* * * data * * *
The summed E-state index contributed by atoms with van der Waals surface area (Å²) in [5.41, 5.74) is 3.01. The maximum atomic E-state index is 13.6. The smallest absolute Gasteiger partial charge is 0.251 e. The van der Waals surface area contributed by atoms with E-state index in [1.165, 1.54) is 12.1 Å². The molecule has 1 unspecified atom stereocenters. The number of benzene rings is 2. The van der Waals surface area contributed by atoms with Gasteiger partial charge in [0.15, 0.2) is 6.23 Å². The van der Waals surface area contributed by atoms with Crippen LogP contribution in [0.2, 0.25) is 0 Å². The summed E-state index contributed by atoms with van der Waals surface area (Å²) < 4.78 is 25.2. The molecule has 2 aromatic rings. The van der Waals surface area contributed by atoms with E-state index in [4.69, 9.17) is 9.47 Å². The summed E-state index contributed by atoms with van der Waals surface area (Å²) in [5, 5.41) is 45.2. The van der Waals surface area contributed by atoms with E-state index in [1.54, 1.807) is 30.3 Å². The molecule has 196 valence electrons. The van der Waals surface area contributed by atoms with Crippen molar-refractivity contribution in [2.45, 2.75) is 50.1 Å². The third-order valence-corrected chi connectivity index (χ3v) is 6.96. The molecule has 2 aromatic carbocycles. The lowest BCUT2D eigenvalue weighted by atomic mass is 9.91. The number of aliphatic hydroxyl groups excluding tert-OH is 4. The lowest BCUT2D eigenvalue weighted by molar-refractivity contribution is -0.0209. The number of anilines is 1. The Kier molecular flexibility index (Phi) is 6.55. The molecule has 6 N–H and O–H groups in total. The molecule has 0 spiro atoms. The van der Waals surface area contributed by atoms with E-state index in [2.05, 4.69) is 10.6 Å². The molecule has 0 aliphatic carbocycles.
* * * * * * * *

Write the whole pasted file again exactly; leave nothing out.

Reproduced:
The summed E-state index contributed by atoms with van der Waals surface area (Å²) in [5.41, 5.74) is 3.01. The maximum atomic E-state index is 13.6. The smallest absolute Gasteiger partial charge is 0.251 e. The van der Waals surface area contributed by atoms with E-state index in [1.165, 1.54) is 12.1 Å². The molecule has 1 unspecified atom stereocenters. The number of benzene rings is 2. The van der Waals surface area contributed by atoms with Gasteiger partial charge in [0.15, 0.2) is 6.23 Å². The van der Waals surface area contributed by atoms with Crippen LogP contribution in [0.2, 0.25) is 0 Å². The summed E-state index contributed by atoms with van der Waals surface area (Å²) < 4.78 is 25.2. The molecule has 2 aromatic rings. The van der Waals surface area contributed by atoms with E-state index in [4.69, 9.17) is 9.47 Å². The summed E-state index contributed by atoms with van der Waals surface area (Å²) in [5, 5.41) is 45.2. The van der Waals surface area contributed by atoms with E-state index in [1.54, 1.807) is 30.3 Å². The molecule has 196 valence electrons. The van der Waals surface area contributed by atoms with Crippen molar-refractivity contribution in [2.45, 2.75) is 50.1 Å². The third-order valence-corrected chi connectivity index (χ3v) is 6.96. The molecule has 2 aromatic carbocycles. The lowest BCUT2D eigenvalue weighted by atomic mass is 9.91. The number of aliphatic hydroxyl groups excluding tert-OH is 4. The lowest BCUT2D eigenvalue weighted by molar-refractivity contribution is -0.0209. The number of anilines is 1. The Kier molecular flexibility index (Phi) is 6.55. The molecule has 6 N–H and O–H groups in total. The molecule has 0 spiro atoms. The van der Waals surface area contributed by atoms with E-state index in [2.05, 4.69) is 10.6 Å². The molecule has 0 aliphatic carbocycles.